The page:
River overflows at popular walking spot

UEA's playing fields flooded following heavy rain, with parts of the route affected by water from the nearby river bursting its banks.

UEA's playing fields flooded following heavy rain, with parts of the route affected by water from the nearby river bursting its banks. - Credit: Victoria Pertusa

A river has burst its bank along a Norwich walking route as heavy rain continues to hit the region.

Mark Houldey, who was on a run at the University of East Anglia (UEA) lake on Boxing Day morning, described water from the River Yare flowing into the UEA Broad.

Mr Houldey, from Norwich, said due to the flooding in the woods, many walkers were turning around.

UEA's playing fields flooded following heavy rain, with parts of the route affected by water from the nearby river bursting its banks.

UEA's playing fields flooded following heavy rain, with parts of the route affected by water from the nearby river bursting its banks. - Credit: Victoria Pertusa

UEA's playing fields flooded following heavy rain, with parts of the route affected by water from the nearby river bursting its banks.

UEA's playing fields flooded following heavy rain, with parts of the route affected by water from the nearby river bursting its banks. - Credit: Victoria Pertusa

He said: "I went for a run around the UEA lake this morning and the river had burst its banks near the footbridge and was flowing into the UEA Broad.

"There was further flooding in the woods and many walkers were having to turn back and abandon their plans.


You may also want to watch:


"I was also told that the Environment Agency had to fit a boom in the surrounding floodwater to prevent a quantity of diesel flowing in to the river from an overflowing storm drain."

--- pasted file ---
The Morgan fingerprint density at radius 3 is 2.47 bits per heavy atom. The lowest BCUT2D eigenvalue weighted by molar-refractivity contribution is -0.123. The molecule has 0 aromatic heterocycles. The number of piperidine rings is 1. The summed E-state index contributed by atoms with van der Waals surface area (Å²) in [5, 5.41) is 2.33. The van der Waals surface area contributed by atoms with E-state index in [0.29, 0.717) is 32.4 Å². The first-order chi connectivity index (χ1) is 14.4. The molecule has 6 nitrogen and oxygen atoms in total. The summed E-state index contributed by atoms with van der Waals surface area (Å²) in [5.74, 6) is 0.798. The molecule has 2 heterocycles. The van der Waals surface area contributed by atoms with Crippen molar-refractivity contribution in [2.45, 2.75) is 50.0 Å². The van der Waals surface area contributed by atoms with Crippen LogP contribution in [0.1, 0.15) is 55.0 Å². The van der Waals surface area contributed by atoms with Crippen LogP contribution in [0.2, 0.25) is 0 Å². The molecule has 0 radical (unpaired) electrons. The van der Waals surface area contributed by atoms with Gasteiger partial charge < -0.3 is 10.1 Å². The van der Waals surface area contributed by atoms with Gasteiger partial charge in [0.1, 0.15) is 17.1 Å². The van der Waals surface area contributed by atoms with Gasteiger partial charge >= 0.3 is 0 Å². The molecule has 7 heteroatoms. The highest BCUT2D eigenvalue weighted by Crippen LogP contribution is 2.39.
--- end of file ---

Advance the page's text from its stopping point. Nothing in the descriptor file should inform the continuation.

In nearby Gurney Lane, fields have become heavily saturated with rain water.

A field in Gurney Lane, Norwich, saturated with water following heavy rain and flooding.

A field in Gurney Lane, Norwich, saturated with water following heavy rain and flooding. - Credit: Victoria Pertusa

Most Read

Another popular walking spot, Taverham Mill, has been closed since Christmas Eve due to flooding.

Taverham Mill has closed its reserve following flooding from the River Wensum.

Taverham Mill has closed its reserve following flooding from the River Wensum. - Credit: Taverham Mill

The beauty spot, which is along the river Wensum, has seen water from the river covering large areas of the site's paths.

In an update on Facebook on Boxing Day, a Taverham Mill spokesman wrote: "As you are aware, the Wensum has flooded. Unfortunately, the water has covered large areas of the site paths.

"The nature reserve will be closed over the coming days until we can safely allow visitors back onto the site. We will be checking the levels daily and post on here as soon as the trail is clear again."

In the city centre,  Ken Hurst, took this photo of the rising River Wensum from the front of his house on New Mills Bridge.

Ken Hurst said he had never seen the River Wensum so close to the top of the bridge.

Ken Hurst said he had never seen the River Wensum so close to the top of the bridge. - Credit: Ken Hurst

He said: "I have never seen the Wensum so close to the top of the bridge, nor so high in general here.

"To see the water moving that fast towards the city centre in such close proximity to the housing is quite dramatic."

Heavy rain has hit areas of the county hard resulting in homes having to be evacuated and motorists to be rescued in recent days.

On Christmas Eve, a couple were rescued from their car, which was submerged under the railway bridge on Green Lane, Thorpe End.

As well as the flood warnings, the Met Office has issued a warning around high winds, which could hit 70mph.


Become a Supporter

This newspaper has been a central part of community life for many years. Our industry faces testing times, which is why we're asking for your support. Every contribution will help us continue to produce local journalism that makes a measurable difference to our community.

Become a Supporter
Comments powered by Disqus